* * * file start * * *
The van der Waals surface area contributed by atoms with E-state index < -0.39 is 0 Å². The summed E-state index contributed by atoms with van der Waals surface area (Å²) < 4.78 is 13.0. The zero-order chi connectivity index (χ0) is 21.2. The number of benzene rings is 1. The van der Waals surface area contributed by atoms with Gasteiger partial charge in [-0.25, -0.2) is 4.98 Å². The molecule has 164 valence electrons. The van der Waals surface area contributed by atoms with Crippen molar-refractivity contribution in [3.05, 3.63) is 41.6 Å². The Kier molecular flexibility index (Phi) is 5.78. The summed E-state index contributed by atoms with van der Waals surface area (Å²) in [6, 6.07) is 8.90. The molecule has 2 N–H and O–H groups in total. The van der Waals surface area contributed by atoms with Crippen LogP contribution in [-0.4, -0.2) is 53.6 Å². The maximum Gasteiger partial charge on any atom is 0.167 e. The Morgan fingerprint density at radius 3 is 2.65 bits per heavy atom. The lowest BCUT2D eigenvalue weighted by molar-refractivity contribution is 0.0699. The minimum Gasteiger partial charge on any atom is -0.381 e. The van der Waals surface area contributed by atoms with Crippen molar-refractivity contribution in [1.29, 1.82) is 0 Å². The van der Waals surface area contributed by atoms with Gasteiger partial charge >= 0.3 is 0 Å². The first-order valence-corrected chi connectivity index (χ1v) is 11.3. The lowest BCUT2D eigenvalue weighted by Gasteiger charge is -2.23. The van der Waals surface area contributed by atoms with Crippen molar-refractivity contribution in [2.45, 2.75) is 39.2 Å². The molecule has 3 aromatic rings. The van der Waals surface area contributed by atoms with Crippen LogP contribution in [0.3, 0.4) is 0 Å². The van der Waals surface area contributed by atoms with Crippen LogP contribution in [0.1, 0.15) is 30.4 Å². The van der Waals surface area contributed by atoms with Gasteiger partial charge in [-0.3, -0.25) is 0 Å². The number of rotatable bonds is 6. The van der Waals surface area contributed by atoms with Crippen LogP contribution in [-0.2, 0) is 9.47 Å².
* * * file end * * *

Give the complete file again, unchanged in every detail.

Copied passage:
The van der Waals surface area contributed by atoms with E-state index < -0.39 is 0 Å². The summed E-state index contributed by atoms with van der Waals surface area (Å²) < 4.78 is 13.0. The zero-order chi connectivity index (χ0) is 21.2. The number of benzene rings is 1. The van der Waals surface area contributed by atoms with Gasteiger partial charge in [-0.25, -0.2) is 4.98 Å². The molecule has 164 valence electrons. The van der Waals surface area contributed by atoms with Crippen molar-refractivity contribution in [3.05, 3.63) is 41.6 Å². The Kier molecular flexibility index (Phi) is 5.78. The summed E-state index contributed by atoms with van der Waals surface area (Å²) in [6, 6.07) is 8.90. The molecule has 2 N–H and O–H groups in total. The van der Waals surface area contributed by atoms with Crippen LogP contribution in [-0.4, -0.2) is 53.6 Å². The maximum Gasteiger partial charge on any atom is 0.167 e. The Morgan fingerprint density at radius 3 is 2.65 bits per heavy atom. The lowest BCUT2D eigenvalue weighted by molar-refractivity contribution is 0.0699. The minimum Gasteiger partial charge on any atom is -0.381 e. The van der Waals surface area contributed by atoms with Crippen molar-refractivity contribution in [1.29, 1.82) is 0 Å². The van der Waals surface area contributed by atoms with Gasteiger partial charge >= 0.3 is 0 Å². The first-order valence-corrected chi connectivity index (χ1v) is 11.3. The lowest BCUT2D eigenvalue weighted by Gasteiger charge is -2.23. The van der Waals surface area contributed by atoms with Crippen molar-refractivity contribution in [2.45, 2.75) is 39.2 Å². The molecule has 3 aromatic rings. The van der Waals surface area contributed by atoms with Crippen LogP contribution in [0.3, 0.4) is 0 Å². The van der Waals surface area contributed by atoms with Crippen LogP contribution in [0.1, 0.15) is 30.4 Å². The van der Waals surface area contributed by atoms with Gasteiger partial charge in [-0.3, -0.25) is 0 Å². The number of rotatable bonds is 6. The van der Waals surface area contributed by atoms with Crippen LogP contribution in [-0.2, 0) is 9.47 Å².